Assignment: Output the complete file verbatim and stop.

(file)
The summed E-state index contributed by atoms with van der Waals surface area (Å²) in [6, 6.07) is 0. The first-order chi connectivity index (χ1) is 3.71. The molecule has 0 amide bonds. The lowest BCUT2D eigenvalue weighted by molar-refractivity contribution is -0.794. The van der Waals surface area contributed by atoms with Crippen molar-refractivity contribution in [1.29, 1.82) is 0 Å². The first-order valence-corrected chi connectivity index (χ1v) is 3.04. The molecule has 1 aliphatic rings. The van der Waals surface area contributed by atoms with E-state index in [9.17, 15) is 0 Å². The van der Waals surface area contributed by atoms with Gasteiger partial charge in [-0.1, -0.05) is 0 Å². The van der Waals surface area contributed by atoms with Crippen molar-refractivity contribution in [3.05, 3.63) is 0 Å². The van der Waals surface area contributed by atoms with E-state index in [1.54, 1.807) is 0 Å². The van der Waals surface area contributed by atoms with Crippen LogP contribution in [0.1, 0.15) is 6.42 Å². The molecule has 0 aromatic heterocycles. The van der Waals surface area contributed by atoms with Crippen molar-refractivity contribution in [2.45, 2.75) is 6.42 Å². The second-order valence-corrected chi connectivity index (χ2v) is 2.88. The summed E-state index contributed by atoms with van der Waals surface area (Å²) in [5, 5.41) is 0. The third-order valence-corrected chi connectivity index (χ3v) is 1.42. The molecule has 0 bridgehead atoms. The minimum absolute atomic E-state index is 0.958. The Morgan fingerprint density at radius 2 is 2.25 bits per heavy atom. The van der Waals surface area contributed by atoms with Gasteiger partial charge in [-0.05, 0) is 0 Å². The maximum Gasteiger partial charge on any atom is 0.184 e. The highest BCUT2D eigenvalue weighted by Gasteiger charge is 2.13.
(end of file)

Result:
The summed E-state index contributed by atoms with van der Waals surface area (Å²) in [6, 6.07) is 0. The first-order chi connectivity index (χ1) is 3.71. The molecule has 0 amide bonds. The lowest BCUT2D eigenvalue weighted by molar-refractivity contribution is -0.794. The van der Waals surface area contributed by atoms with Crippen molar-refractivity contribution in [1.29, 1.82) is 0 Å². The first-order valence-corrected chi connectivity index (χ1v) is 3.04. The molecule has 1 aliphatic rings. The van der Waals surface area contributed by atoms with E-state index in [9.17, 15) is 0 Å². The van der Waals surface area contributed by atoms with Gasteiger partial charge in [-0.1, -0.05) is 0 Å². The van der Waals surface area contributed by atoms with Crippen molar-refractivity contribution in [3.05, 3.63) is 0 Å². The van der Waals surface area contributed by atoms with E-state index in [1.54, 1.807) is 0 Å². The van der Waals surface area contributed by atoms with Crippen LogP contribution in [0.1, 0.15) is 6.42 Å². The molecule has 0 aromatic heterocycles. The van der Waals surface area contributed by atoms with Crippen molar-refractivity contribution in [2.45, 2.75) is 6.42 Å². The second-order valence-corrected chi connectivity index (χ2v) is 2.88. The summed E-state index contributed by atoms with van der Waals surface area (Å²) in [5, 5.41) is 0. The third-order valence-corrected chi connectivity index (χ3v) is 1.42. The molecule has 0 bridgehead atoms. The minimum absolute atomic E-state index is 0.958. The Morgan fingerprint density at radius 2 is 2.25 bits per heavy atom. The van der Waals surface area contributed by atoms with Gasteiger partial charge in [-0.05, 0) is 0 Å². The maximum Gasteiger partial charge on any atom is 0.184 e. The highest BCUT2D eigenvalue weighted by Gasteiger charge is 2.13.